Schizophrenic patients experience social isolation to larger extents than other people. They have problems getting into relationships and maintaining the social ties. This could be because of the distress and lack of competency in applying coping skills to manage the associated symptoms.  Further, stigmatization and lack of adequate awareness about mental illnesses affects the patients as people do not understand their conditions and demands. Schizophrenic patients require social relationships to help them manage their symptoms effectively and improve their quality of health. They also need rehabilitation support programs that are a component of the social environment (Tapor, Ljungqvist & Strandberg, 2016).

When decision making abilities are impaired, the likelihood of favourable health outcomes decreases significantly. This can be manifested by the schizophrenic patients failing to provide their consent to medical procedures. The patients suffering from impaired decision making may fail to think coherently, logically and evaluate the consequences of their decisions in light of their health challenges. It is important to evaluate the decision making ability of the patient to employ the right interventions as a way of improve the quality of their health. 

Symptoms of Schizophrenia in Dimitrie

When sleep pattern are disrupted, the normal lives of the affected individuals are negatively impacted significantly. It should be noted that prolonged sleep disruptions among the schizophrenic patients causes perceptual distortions manifested through disrupted thought processes as well as increased hallucination occurrences (Waters et al., 2018). The occurrences of sleep deprivation and pattern disruption are more manifested in cases where medications have been terminated. The result would be poor quality of life and disruptions of normal life activities (Kaskie, Graziano & Ferrarelli, 2017). 

Suicide is a leading cause of death among schizophrenic patients. In most case, the emotional burden faced by the schizophrenic patients coupled by the loneliness may prompt them to engage in suicidal ideation related activities. This can also be attributed to the fact that the patients are often lonely and isolated from other people in the society (DeSon et al., 2018). The loneliness as manifested by Dimitrie in the case study can easily stimulate self-harm instincts. It is clear that Dimitrie engages into conversations with voices in his mind. Further, the voices often blame him for not being good enough. The magnitude of the blame can prompt self-hatred and eventually probability of self-harm which may be suicidal (Depp et al., 2016). As he admits that he is not feeling well denying the fact that he is suffering from symptoms of schizophrenia. It indicates his unreliability and ability to make poor decisions. These reasons are indicative of the fact that Dimitrie has poor decision making abilities that when associated with loneliness can lead to self harm.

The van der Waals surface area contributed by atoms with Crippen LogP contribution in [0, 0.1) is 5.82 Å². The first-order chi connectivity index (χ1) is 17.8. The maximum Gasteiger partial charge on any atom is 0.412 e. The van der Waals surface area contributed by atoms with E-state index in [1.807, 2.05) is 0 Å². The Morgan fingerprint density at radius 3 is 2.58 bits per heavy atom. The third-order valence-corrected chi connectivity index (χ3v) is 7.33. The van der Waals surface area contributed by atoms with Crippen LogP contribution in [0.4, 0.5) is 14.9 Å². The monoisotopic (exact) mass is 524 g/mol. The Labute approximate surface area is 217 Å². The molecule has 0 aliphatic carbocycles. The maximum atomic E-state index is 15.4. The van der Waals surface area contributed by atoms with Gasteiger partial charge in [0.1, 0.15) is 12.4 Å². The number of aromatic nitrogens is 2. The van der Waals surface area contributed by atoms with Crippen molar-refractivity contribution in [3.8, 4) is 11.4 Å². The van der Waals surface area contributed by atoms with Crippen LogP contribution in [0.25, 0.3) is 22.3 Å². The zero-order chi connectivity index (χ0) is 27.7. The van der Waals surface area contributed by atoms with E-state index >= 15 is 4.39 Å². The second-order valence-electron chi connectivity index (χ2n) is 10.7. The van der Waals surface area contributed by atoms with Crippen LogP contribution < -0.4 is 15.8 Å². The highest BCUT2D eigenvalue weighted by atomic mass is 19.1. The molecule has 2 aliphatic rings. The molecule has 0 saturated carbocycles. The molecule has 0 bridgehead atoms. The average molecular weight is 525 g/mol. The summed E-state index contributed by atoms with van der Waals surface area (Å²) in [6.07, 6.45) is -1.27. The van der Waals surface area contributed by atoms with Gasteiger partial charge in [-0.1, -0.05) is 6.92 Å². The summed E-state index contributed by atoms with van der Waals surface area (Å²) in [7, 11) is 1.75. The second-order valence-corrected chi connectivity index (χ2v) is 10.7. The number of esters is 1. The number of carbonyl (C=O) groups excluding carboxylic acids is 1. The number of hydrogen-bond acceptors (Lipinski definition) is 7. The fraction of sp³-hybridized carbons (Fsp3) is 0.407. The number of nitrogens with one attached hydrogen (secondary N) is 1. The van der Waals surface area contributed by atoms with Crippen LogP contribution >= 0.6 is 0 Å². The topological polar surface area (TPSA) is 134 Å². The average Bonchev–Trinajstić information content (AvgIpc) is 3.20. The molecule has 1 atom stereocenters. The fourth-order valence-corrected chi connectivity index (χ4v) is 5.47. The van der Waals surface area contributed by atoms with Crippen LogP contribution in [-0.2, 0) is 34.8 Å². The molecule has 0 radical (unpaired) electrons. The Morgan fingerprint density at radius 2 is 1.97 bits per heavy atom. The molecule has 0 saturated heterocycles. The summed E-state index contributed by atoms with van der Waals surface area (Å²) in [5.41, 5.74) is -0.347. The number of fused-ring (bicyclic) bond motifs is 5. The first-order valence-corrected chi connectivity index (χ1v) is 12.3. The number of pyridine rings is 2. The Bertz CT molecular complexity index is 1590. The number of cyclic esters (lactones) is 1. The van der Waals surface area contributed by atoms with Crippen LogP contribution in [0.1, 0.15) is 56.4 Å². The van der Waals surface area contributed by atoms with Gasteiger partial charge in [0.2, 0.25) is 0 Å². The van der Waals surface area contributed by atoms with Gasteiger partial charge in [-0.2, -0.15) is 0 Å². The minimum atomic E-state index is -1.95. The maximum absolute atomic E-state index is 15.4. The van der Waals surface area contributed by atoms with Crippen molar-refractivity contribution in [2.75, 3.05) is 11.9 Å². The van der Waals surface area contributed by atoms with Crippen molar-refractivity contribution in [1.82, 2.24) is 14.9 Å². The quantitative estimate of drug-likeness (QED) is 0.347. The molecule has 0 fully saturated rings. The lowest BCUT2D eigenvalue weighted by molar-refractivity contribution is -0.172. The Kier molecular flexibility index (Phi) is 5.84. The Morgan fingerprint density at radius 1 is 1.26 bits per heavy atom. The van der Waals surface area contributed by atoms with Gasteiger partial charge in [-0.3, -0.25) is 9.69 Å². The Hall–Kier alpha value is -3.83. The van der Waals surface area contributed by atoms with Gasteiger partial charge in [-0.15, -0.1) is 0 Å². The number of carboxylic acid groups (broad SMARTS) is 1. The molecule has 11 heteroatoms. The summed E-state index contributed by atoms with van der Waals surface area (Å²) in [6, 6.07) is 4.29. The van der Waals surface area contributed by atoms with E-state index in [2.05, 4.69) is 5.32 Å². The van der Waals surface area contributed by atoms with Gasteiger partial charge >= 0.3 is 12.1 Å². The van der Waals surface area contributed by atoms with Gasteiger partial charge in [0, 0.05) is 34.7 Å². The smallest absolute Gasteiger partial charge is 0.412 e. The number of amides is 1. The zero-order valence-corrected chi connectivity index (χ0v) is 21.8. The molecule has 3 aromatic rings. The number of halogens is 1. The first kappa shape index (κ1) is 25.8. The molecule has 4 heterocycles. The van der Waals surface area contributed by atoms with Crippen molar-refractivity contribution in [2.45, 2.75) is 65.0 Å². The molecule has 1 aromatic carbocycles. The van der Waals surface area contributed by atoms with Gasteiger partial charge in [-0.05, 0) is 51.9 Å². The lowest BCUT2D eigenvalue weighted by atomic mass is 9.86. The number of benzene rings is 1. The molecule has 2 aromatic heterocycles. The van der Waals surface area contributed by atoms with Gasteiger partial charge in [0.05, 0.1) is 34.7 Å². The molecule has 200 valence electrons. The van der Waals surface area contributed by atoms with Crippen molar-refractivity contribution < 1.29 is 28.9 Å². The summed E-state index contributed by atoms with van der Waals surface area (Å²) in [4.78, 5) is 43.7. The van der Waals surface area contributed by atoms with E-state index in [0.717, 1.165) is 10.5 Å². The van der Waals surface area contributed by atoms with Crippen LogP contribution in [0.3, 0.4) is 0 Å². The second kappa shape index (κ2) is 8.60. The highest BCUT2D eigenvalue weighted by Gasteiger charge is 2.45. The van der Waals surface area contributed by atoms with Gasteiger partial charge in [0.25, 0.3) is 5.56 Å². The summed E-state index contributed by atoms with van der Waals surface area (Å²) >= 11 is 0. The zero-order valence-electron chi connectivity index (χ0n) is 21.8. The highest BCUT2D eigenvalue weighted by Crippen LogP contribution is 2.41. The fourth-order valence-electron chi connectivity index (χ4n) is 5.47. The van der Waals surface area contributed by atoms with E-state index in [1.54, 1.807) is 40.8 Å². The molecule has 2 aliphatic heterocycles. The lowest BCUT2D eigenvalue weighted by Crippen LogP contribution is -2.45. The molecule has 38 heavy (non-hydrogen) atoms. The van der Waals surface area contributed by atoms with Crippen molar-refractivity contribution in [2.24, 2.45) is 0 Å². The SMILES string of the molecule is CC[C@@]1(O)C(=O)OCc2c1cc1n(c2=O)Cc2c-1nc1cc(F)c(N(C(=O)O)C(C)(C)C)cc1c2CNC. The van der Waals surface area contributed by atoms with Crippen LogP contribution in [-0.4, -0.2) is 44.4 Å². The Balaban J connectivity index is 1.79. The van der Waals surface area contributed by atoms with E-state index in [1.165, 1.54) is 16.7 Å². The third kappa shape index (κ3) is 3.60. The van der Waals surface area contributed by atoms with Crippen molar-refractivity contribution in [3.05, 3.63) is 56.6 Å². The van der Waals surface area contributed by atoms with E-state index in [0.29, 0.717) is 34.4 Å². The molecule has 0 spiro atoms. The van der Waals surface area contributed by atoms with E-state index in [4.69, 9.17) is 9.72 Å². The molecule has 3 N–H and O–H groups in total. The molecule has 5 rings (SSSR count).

According to Haley (2013), disrupted thought processes can significantly affect the lives of the victims and the people around them. These processes affect decision making the schizophrenic individuals to be vulnerable to self-harm when they are not adequately monitored and taught self-coping skills. The logic, motivation and coherence of one’s thinking processes directly affect the quality of lives of the schizophrenic patients and consequently their health outcomes (Nelson et al., 2014). As such, Suicidal ideation prevention should be a major priority for any focused nursing intervention to help Dimitrie.


  1. The patient will be free from the frequent delusion occurrences and manifest the ability to function normally without reacting to delusional thoughts.
  2. The patient to be able to satisfactory demonstrates at least two coping skills for dealing with the delusional thoughts and possibility of suicidal ideation. 


1. Promote and encourage healthy habits as a way of optimizing functionalities.

2. Seek to engage the client based on their environment.

3. Teaching Dimitrie about coping skills that can help them reduce the worrying thought processes.


1. The healthy habits that should be encouraged include self-care, strict adherence to the medication therapy, and harbouring the freedom to often consult and share symptomatic views with the professional nurses (Shah et al., 2011).

These interventions will enable the client to appreciate and embrace importance of nursing care to their lives and hence reduce instances of disrupted sleep patterns among others. This intervention will enable the patients to understand and apply the coping skills to deal with their delusional thought processes.

2. According to Shah et al., (2011), clients can be distracted by engaging in conversations about the realities in their environment to disrupt their delusions. The patient can also be engaged in reality-based games to derail them from the regular delusions. These games include card games, art and craft among others.

 These activities ensure that the patient focuses their attention to external environmental cues and challenges and hence learn to forget about their internal tensions and fears. In this manner, they shall have learned of a major coping skill as well as learn to avoid frequent delusional thinking occurrences.